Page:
Monde in its off-years. Taking place l3—28 May. it will feature shows from Belgium. Hungary. France and Canada. Full details will be online from 1-1 April at www.fta.qc.ca.
But if theatre‘s not your thing. just decide what is. You‘ve got the Montreal Bike Fest (2‘) May—o June. www.velo.qc.ca). featuring races and tours day and night: the Mondial de la biere. a celebration of beer and other alcohol (2—6 June. www.festivalmondialbiere. qc.ca): the Montreal Chamber Music Festival (4—26 June. www.festival montreal.org); the Cariadian Grand Prix (ll—l3 June. www.grandprix.cal: Le Mondial SAQ. an international fireworks competition (selected dates 12 June—28 July. www.lemondialsaq. com/en/): the Montreal Jazz Festival (30 June-ll July. www.montreal jazzfestcom): the Just for Laughs comedy festival. where many international talents gear up for the Edinburgh Fringe (15—25 July. www.hahaha.coml: Les FrancoFolies de Montreal. a festival of French language and non-Anglophone music (2‘) July—7 August. www.francofolies. com): and the World Film Festival (26 August—o September. www.ffm-montreal.orgl.
That's before we start on the autumn. Year round. the city hosts about 40 festivals. Such a lively cultural calendar finds a parallel in the streets themselves. They've got legislation in Quebec Province called the ‘one percent law‘ and it means that every time a big company puts up a building. it has to spend one percent of its budget on art. Seeing as half of the province‘s population lives in Montreal. that means the city has a hell of a lot of sculpture.
‘EVERY TIME A BIG COMPANY PUTS UP A BUILDING, IT HAS TO SPEND ONE PERCENT OF ITS BUDGET ON ART'
Take the old town — Vieux-Montreal — the compact waterside neighbourhood that best encapsulates the charm of Montreal: a fusion of pretty liuropean and brash North American. Walking just a matter of blocks. you’ll pass a statue of Napoleon. oddly tiny atop a grand column. then one block further. a bronze statue of Marguerite-Bourgeoys. Montreal's first teacher. helping two children across a fountain-strewn pond. and 100 yards after that. two great modernist abstract shapes wrapped around each other outside the otherwise ghastly Palais de Justice.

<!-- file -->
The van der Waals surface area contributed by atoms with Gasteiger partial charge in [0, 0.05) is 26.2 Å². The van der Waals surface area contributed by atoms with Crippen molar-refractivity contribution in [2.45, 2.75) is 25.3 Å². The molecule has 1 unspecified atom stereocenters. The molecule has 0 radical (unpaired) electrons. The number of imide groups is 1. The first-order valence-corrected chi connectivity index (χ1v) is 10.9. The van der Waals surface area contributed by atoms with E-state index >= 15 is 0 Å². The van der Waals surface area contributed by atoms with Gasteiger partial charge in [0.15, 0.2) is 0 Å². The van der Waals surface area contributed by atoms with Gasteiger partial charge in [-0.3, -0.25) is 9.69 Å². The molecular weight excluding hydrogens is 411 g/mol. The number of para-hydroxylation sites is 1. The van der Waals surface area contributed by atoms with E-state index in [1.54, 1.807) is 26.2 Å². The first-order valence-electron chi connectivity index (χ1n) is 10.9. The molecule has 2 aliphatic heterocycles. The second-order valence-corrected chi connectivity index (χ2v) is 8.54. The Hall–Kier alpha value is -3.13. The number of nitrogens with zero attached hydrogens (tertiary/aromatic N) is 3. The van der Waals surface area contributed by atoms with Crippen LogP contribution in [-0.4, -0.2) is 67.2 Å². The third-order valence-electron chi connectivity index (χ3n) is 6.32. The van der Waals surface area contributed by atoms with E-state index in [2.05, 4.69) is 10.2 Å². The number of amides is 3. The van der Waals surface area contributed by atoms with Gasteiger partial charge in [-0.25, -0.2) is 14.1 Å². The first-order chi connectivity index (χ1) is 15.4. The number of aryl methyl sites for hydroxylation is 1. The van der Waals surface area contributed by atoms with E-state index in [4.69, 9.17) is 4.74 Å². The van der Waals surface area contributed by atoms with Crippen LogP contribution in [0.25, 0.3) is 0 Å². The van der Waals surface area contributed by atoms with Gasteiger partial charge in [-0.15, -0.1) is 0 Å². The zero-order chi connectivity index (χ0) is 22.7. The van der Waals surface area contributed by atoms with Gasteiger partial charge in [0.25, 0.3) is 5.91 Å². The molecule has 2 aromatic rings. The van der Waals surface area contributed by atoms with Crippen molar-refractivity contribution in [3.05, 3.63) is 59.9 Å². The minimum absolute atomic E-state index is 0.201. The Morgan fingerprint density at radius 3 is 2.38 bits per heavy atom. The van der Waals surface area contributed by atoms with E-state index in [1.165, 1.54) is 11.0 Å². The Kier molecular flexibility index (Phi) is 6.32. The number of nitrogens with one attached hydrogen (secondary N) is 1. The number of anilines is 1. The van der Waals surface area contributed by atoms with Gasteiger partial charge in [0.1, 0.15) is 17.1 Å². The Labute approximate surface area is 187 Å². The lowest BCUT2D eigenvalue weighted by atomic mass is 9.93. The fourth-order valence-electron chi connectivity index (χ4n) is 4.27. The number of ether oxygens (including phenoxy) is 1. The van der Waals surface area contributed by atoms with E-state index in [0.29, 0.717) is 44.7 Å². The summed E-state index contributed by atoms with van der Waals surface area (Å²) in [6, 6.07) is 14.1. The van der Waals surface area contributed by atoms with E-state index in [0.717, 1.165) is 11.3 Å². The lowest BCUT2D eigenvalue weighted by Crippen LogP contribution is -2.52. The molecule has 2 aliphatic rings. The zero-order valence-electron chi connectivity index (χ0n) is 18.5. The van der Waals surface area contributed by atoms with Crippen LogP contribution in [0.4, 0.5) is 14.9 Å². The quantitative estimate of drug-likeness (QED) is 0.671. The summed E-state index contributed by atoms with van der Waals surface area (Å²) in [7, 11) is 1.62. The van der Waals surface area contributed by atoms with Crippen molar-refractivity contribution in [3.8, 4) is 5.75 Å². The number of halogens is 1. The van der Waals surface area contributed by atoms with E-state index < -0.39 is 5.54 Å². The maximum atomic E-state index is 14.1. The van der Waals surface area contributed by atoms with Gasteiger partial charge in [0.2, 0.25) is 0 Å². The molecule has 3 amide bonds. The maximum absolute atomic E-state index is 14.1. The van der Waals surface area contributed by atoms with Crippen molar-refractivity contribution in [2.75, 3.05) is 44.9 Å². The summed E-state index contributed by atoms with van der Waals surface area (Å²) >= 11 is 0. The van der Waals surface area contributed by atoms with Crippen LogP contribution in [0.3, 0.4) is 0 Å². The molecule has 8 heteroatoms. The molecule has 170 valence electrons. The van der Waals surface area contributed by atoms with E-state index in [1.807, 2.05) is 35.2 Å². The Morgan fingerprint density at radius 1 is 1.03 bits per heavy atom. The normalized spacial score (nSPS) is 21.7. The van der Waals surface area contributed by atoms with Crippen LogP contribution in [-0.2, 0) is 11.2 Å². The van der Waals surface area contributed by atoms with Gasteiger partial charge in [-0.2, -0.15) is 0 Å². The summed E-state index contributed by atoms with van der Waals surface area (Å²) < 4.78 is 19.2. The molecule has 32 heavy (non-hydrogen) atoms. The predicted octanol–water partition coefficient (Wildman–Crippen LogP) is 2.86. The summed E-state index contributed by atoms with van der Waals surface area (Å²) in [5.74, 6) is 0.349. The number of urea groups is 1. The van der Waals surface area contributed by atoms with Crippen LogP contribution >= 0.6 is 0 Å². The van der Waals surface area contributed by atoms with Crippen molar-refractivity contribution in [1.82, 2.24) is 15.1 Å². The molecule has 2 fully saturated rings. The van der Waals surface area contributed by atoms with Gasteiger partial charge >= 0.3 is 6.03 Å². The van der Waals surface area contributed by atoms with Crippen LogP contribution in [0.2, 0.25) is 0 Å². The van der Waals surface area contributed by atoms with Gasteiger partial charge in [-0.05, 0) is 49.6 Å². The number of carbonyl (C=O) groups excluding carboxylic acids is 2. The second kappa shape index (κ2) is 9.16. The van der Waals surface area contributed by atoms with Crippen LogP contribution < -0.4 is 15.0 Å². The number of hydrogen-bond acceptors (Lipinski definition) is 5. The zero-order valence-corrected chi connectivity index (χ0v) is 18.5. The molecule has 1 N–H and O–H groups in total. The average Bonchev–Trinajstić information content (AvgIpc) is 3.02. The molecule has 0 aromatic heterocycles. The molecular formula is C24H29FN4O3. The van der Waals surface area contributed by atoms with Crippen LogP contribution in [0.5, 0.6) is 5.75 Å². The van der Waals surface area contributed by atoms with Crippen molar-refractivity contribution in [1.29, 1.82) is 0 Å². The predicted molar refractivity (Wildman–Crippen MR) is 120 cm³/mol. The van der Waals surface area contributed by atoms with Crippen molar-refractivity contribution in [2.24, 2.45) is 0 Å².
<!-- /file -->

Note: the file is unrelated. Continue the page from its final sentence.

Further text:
So festival or not. you won‘t be short of cultural stimulation. There are around ()0 theatres. l()() theatre companies. 170 cinema screens. and museums of every description (the $20 Museums Pass gives you free admission to 25 museums for two out of three consecutive days). On this side of the Atlantic. of course. you can spend your whole time eating: you have the choice of 5()()() restaurants with French finesse tempering North American excess.
()ne highlight to the east of the city. not far from the botanical gardens. is the Montreal Biodome: another example of fact melding with fiction. An inspired transformation of the former velodrome built for the 1976 Olympics. the Biodome allows you to walk through four ecosystems — from tropical to arctic — each complete with plants. animals and rather convincing scenery. Fantastic for children. it‘s well worth a trip whatever your age — and while you‘re at that end of town. you can check out the elegant Jardin Botanique. the slightly underwhelming lnsectarium and the Planetarium. as well as the l’arc ()lympique itself.
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MONTREAL I Getting there
Flights to Montreal from Glasgow in May start at £409 and from Edinburgh at £389 (see wwwexpediacouk), rising over the summer months. Holiday packages start at just over £500 for a week based on two pepple sharing. If you want to see more of Canada. flying to Toronto can be a little cheaper and a return rail trip from Toronto to Montreal. which takes between four and five hours. should cost less than 2100.
Montreal is a bilingual city and you will have no problems speaking English, although making the effon in French is sometimes appreciated. If you venture to Quebec City — something that is well recommended - you’ll find a greater percentage of French speakers and it's an advantage to have some knowledge of the language. I Climate
It’s no coincidence that Montreal has 31 km of underground shopping malls and walkways, linking subway trains and office blocks, the largest such network in the world: in winter it's the only practical way to avoid the snow and in the summer it's a handy method of avoiding the humidity. By May temperatures are averaging 17C. climbing over the summer months to peak into the low 308.
The exchange rate for the Canadian dollar is $2.44 to the pound at the time of going to press. If that sounds like good value to you. then you might want to spread a bit of it around at the Casino de Montreal where there are five floors of gaming. plus restaurants. bars and cabaret entertainment (www.casino- de-montrealcom).
Start off at www.tourisme- montrealorg, which includes special otters. events listings and accommodation suggestions. See main article for festival links. (Mark Fisher)
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